Does Geographic Access to a Psychiatry Clinic Influence Mental Health Care Utilization?
- 사회과학대학 경제학부
- Issue Date
- 서울대학교 대학원
- 학위논문 (석사)-- 서울대학교 대학원 : 경제학부, 2017. 2. 이철희.
- Although South Koreas suicide rate is highest among the OECD countries, its mental health care utilization remains low. Using the unique administrative data–the National Health Information Database, I explore the impacts of change in geographic access to psychiatry clinics on mental health care utilization. I employ the Difference-in-Differences estimation combining the event-study approach that compares Eup/Myeon/Dong-level (region-level) monthly outcomes. The region-level geographic accessibility is measured by the straight-line distance to the nearest psychiatry clinic from the population centroid of each region, and its change means that the distance becomes shorter or longer due to the opening or closing of a psychiatry clinic.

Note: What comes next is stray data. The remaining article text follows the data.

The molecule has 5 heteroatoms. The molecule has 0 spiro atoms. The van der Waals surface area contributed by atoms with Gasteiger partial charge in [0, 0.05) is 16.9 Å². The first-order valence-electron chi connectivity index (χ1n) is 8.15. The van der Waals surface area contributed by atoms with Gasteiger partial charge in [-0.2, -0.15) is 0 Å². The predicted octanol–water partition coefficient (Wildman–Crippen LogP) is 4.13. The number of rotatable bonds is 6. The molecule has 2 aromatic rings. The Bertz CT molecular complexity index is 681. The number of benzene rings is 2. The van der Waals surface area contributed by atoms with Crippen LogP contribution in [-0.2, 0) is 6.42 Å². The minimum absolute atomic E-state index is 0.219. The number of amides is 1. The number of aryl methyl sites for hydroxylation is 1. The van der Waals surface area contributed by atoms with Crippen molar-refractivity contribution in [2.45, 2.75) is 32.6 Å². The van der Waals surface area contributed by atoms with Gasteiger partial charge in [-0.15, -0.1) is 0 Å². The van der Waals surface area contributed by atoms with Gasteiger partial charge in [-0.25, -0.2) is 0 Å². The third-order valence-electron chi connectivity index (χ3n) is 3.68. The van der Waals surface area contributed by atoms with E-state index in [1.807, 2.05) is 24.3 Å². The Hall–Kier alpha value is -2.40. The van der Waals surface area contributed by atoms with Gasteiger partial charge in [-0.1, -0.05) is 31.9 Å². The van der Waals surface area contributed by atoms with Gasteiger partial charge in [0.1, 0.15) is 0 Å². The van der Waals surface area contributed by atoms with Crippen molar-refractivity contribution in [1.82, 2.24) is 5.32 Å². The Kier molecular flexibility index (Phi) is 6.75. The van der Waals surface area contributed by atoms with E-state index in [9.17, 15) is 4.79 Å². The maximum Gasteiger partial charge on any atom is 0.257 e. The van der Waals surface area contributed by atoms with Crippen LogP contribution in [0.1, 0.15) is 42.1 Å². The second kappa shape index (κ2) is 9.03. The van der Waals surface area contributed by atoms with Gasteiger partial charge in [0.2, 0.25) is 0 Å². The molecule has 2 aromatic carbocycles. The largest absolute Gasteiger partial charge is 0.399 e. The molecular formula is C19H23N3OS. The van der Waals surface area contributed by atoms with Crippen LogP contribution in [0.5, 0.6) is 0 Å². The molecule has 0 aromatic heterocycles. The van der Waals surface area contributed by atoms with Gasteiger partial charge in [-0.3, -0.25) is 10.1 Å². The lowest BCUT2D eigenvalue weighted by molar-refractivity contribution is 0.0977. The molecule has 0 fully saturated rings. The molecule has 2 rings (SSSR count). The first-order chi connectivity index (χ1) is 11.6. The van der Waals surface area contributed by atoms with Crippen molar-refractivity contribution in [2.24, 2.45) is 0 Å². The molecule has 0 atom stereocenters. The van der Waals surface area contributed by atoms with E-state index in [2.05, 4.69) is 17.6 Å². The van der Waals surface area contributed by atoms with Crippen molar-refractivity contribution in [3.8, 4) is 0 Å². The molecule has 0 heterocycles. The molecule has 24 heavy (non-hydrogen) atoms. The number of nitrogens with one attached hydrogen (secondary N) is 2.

The results show that the number of outpatients visiting psychiatry clinics per 100,000 people increases by 3.1% after psychiatry clinic openings, and decreases by 8.6% after closings. In the regions where the distance increases by more than 8km, the number of outpatients sharply declines by 45.4%. Patients with dementia, alcohol use disorders, and neurotic disorders are more likely to visit a psychiatry clinic when the accessibility expands. Patients who have milder depressive symptoms are more susceptible to the expanding accessibility. Finally, evidence suggests that as distance from the nearest psychiatric clinic increases, hospital utilization increases.